Maya Mikhailovna Plisetskaya, (Moscow, Nov. 20, 1925 – Munich, May 2, 2015)
In Sanskrit, the word “maya” has many meanings. It is that which exists but changes constantly. It refers to the goddess of prosperity, power and love, of the material. It is the magic that seems but is not. It is palpable reality, the reflection of what we believe ourselves to be - in plain talk, illusion. Curiously and coincidentally, on Saturday a mythical creature died, one who transcended illusion, an illusion that in her case was doubly so because she also embodied it: Maya Plisetskaya.
She was much more than a dancer, than an actress, than a musician. Just as we might say, “Where conductors are concerned, there’s Carlos Kleiber and the rest,” “Where sopranos are concerned, there’s Maria Callas and the rest,” and “Where pianists are concerned, there’s Martha Argerich and the rest,” where dancers are concerned, there’s simply Maya and the rest. As with Callas, nothing was lacking, nothing was superfluous. Hers was the perfect musical expression. She was an esthetic phenomenon. She was characterized by an indefinable, non-transferable quality that went beyond magnetism. She irradiated the link between heaven and earth. She was a tree with roots in the ground and branches reaching out to heaven.
I remember her much-anticipated debut at Buenos Aires’ Teatro Colón in 1975, when I was a teenager. She was 50, an age at which many of her colleagues retire. Great expectations clashed with pessimistic predictions. For days, her debut was the talk of musical Buenos Aires, capital of a country immersed in chaos reeking of nightmare. Intrigues and controversy surrounded that Swan Lake. The corps de ballet followed Jack Carter’s choreography, with different ballerinas playing Odette and Odile. Maya was used to the Russian version and wanted to dance both roles. Carter’s version won out, but Maya didn’t give up and had her way in a recital. Those performances of Swan Lake marked the beginning of her romance with Argentine audiences. Maya returned year after year. She danced in stadiums and on television, something previously unheard of. She had unleashed an unprecedented interest in dance.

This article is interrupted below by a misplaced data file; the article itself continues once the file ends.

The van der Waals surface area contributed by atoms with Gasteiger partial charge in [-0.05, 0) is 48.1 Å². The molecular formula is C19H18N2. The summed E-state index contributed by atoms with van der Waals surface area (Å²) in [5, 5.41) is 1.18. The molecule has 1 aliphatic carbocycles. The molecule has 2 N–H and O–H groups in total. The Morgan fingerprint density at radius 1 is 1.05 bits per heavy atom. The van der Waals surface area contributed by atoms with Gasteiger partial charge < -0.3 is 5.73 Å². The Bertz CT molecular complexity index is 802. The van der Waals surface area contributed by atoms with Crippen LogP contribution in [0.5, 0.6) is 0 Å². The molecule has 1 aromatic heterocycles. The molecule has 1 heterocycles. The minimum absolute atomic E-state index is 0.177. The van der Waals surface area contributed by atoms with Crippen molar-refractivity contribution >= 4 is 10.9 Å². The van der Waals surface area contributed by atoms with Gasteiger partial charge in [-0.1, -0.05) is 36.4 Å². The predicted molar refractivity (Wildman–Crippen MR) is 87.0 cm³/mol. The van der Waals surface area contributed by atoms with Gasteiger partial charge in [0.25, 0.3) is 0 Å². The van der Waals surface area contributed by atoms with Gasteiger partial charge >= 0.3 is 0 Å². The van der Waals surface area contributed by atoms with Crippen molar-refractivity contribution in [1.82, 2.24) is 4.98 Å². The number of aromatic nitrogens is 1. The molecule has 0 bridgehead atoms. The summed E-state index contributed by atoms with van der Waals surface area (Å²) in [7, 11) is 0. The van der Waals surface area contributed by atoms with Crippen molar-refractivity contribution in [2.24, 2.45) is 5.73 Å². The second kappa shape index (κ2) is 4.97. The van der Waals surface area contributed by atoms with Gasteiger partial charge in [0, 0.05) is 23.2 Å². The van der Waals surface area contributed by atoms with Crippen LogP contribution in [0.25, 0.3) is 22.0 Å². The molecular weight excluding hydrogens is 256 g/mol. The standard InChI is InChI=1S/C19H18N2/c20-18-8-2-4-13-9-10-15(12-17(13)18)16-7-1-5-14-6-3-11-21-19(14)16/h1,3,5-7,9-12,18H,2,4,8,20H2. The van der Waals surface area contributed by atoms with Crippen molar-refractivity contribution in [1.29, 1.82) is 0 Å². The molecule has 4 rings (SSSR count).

How could anyone forget the entrance of the swan queen, her superhumanly graceful arm movements eliciting an astonished gasp from 4,000 patrons? That veteran Odette embodied an entirely different musicality and style, every gesture at one with the music. Eschewing all showiness, she was pure spirit. The interminable ovations that followed were performances in themselves, with Maya taking bows in different poses.
Then came her farewell recital, in which she danced The Black Swan, replacing the customary fouettes with unparalleled, fierce elegance, and The Dying Swan, which she was forced to reprise for a frenzied audience. But she changed the choreography. She was a different swan. And again, the ovations and an indelible final image: the raised curtain, the stage covered with flowers, the technical staff and corps de ballet applauding from behind, Maya on her knees, overcome with emotion before 4,000 new devotes who had adopted her and waved goodbye with white handkerchiefs, sealing the bond between an artist and patrons who felt Maya danced for each one of them.